Thursday, April 22, 2010
New parental leave bill accomodates adoption, fathers

The state Senate has given unanimous support to a bill that was born from the inequities adoptive parents can face in the workplace.

Combining proposals by Sens. Brian A. Joyce, D-Milton, and Mark C.W. Montigny, D-New Bedford, the bill would give adoptive parents the same parental leave rights as birth mothers.

The double standard that exists in some companies' leave policies is "completely unfair, particularly in a society where we are saying, 'We want to encourage adoption' ... yet we offer very little by way of service," said Montigny, who pointed to pro-adoption messages everywhere from the teen pregnancy issue to both sides of the abortion debate.

The federal, gender-neutral Family and Medical Leave Act requires, among other provisions, that companies with at least 50 employees give workers up to 12 weeks of unpaid leave to care for newborn, adopted or foster children. By extending to companies with as few as six employees — and similarly including adoptive and birth mothers — the Massachusetts Maternity Leave Act's allowance of up to eight weeks unpaid leave is in some ways more comprehensive.

But this comes with one major limitation: It applies only to women.

That's what Joyce set out to change when he filed a bill that would make the state maternity leave act gender-blind.

"The bill is reasonable and allows equal opportunity for all men and women," he said, describing how the impetus came from a friend in a same-sex marriage. While the man's employer gave him leave to care for his adopted baby, he realized he wasn't entitled to this time off under state law.

"He pointed out, quite correctly, that the law should be gender-neutral because we have stay-at-home dads who may be the primary caretaker," said Joyce, who pointed to a quirk under the current statute. Adoptive mothers in a same-sex marriage are both entitled to unpaid leave, while adoptive fathers are left in the cold.

Montigny's provision pushes equity even further by requiring that when a company offers any leave benefits — including those above state and federal minimums — they must be identical for adoptive parents and birth mothers alike.

Locally, the push came from Judith Lima, a Dartmouth mother who adopted her children from South Korea, with her husband John, in 2000 and 2005.

"There are some companies who embrace adoption and extend a maternity leave to the moms who adopt children, and there are companies that do not see adoption as motherhood," she said.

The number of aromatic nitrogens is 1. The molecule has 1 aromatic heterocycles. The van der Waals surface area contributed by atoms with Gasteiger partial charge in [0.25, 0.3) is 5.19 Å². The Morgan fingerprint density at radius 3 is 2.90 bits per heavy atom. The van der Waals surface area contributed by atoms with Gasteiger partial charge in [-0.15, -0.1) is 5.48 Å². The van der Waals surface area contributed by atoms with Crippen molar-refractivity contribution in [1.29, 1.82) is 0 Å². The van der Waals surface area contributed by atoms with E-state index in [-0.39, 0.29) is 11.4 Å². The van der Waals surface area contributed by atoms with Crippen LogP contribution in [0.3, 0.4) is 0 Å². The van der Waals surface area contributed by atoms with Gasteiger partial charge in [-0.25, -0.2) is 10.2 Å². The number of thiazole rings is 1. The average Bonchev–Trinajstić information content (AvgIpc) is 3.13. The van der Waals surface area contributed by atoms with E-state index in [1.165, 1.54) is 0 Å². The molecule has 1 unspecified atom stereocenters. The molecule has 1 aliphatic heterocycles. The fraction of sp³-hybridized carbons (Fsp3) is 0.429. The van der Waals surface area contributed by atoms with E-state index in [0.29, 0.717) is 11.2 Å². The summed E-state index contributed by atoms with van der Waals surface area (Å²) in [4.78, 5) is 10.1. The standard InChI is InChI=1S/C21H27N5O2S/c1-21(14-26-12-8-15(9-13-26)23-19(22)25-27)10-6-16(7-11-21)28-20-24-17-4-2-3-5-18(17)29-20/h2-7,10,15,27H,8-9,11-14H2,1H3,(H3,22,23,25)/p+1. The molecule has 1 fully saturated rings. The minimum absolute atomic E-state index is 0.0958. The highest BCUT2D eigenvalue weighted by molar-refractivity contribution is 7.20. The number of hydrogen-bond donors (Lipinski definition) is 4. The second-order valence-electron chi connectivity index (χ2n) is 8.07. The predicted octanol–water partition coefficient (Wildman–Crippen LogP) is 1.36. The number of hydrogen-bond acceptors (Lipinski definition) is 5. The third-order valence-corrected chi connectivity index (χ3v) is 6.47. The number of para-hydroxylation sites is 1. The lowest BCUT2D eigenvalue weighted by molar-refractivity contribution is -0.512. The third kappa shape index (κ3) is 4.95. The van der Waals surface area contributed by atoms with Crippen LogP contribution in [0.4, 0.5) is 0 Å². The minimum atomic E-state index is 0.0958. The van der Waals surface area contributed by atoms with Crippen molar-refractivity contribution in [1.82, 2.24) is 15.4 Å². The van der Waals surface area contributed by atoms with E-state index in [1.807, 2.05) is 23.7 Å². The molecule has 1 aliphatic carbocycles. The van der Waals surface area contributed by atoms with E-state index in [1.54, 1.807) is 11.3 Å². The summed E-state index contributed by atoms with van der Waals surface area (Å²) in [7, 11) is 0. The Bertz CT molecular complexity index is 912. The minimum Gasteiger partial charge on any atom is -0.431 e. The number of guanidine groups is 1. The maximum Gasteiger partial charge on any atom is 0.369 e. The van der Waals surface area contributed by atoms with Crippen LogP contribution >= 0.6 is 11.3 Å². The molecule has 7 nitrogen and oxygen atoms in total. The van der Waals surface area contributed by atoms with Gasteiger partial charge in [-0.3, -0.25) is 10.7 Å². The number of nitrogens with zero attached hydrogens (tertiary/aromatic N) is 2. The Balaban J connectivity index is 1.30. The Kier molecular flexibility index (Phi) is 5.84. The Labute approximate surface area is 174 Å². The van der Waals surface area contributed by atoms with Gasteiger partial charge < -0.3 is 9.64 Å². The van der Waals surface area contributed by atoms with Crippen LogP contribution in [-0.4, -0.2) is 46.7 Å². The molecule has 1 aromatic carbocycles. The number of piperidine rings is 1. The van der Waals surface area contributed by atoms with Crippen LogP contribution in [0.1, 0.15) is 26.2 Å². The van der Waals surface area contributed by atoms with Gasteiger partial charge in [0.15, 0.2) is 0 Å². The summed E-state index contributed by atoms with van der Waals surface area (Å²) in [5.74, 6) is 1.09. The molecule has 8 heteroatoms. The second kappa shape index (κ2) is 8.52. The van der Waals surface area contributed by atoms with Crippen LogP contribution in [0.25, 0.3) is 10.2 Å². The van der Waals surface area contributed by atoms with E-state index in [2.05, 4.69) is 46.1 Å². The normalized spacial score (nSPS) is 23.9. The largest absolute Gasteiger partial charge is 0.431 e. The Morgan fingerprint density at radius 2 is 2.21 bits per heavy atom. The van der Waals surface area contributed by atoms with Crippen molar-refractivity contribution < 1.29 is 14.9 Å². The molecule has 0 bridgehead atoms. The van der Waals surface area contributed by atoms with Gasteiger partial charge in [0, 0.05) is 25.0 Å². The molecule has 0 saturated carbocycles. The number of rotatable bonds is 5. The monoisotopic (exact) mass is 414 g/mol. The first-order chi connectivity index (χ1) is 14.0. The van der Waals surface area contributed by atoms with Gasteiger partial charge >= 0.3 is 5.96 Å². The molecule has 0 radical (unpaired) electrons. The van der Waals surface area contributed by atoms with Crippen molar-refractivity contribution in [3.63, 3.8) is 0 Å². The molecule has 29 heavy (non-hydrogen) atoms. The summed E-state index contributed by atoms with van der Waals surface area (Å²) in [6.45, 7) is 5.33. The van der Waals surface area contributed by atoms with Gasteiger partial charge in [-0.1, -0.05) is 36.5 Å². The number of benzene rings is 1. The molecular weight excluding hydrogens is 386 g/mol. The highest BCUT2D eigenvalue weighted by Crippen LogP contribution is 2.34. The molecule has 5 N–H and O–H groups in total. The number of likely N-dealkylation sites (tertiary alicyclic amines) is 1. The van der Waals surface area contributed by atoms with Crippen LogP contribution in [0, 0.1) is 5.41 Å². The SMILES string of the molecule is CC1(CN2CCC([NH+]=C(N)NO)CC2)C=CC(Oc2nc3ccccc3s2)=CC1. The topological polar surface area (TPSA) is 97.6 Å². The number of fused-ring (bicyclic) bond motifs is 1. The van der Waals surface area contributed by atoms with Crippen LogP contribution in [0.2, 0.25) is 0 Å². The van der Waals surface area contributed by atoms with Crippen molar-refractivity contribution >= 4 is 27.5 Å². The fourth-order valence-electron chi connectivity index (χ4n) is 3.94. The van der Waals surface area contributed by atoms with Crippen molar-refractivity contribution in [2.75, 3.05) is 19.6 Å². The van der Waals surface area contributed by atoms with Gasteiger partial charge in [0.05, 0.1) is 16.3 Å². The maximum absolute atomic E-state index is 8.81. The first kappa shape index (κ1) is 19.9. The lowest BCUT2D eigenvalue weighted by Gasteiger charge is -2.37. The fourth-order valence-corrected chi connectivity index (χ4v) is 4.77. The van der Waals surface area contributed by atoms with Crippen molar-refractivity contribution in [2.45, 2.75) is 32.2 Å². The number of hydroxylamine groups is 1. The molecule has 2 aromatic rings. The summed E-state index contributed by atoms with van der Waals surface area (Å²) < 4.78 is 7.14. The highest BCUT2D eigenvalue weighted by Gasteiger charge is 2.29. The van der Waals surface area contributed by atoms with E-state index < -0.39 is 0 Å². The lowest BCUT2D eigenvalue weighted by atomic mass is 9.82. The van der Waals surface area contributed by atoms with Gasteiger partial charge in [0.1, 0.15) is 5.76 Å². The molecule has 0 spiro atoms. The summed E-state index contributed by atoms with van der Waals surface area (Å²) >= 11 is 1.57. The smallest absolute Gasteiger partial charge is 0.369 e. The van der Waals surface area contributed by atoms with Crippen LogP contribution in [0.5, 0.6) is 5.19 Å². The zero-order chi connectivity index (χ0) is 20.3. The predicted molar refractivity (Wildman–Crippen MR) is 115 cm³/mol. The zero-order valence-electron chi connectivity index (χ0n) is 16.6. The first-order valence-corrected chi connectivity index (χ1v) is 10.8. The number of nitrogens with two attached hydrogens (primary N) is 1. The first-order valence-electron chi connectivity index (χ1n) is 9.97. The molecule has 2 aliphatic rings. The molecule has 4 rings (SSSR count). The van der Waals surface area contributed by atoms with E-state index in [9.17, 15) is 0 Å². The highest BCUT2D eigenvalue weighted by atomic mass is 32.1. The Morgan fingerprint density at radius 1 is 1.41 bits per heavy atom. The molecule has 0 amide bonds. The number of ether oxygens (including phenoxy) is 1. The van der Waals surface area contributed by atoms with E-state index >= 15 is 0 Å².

"A mother is someone that loves a child, teaches a child, protects a child," Lima said. "Whether you give birth or whether you adopt a child, you're still a mother. ... I would hope that for the companies that don't see motherhood holistically like that, I want to believe that it's an oversight."

Lima described the extension of leave rights to adoptive parents as a no-brainer.

"The bonding piece is a critical piece for any child," she explained. "And unfortunately, for adoptive parents, we have it that much harder because it's very rare that you adopt a child and get them early, early on."

Although Lima said her daughter Hannah seemed to take to her immediately, 11-month-old Colby took a bit longer.

After being shuttled between people and continents, "everything about what was comfort to him (was) now gone. ... And we (had) to fill that gap," Lima said.

The parental leave rights bill now heads to the state's House of Representatives, and Lima said she is optimistic it will ultimately become law.

"I can't imagine that anybody would ever object to such a thing," she said.

Sen. Marc R. Pacheco, D-Taunton, certainly doesn't.

"It's about equity and fairness and it's also about children," he said, stressing that, if anything, society needs more people who are willing to adopt. And since these parents can save the state resources, Pacheco said, supporting them "also makes financial sense."

Montigny predicted the bill would be bolstered because debates over issues like same-sex marriage and unpaid leave in Massachusetts have already been won. Still, he did acknowledge the potential for some resistance from the private sector.

The Boston-based Retailers Association of Massachusetts had yet to take a firm position as of Wednesday, according to President Jon B. Hurst, who nevertheless said the bill could see significant support as a step toward greater equality.

"As long as it's flexible enough that you aren't requiring new costs — new paid benefits and leave — it may lessen any level of objections from the business community," he said.

However, he wondered whether the requirement of equal-benefits-for-all might lead some businesses that offer enhanced leave benefits to scale them back.

In the meantime, Montigny said, "There'll be some people out there that will squawk. And my feeling is, 'Let them.' Sometimes you just have to do the right thing."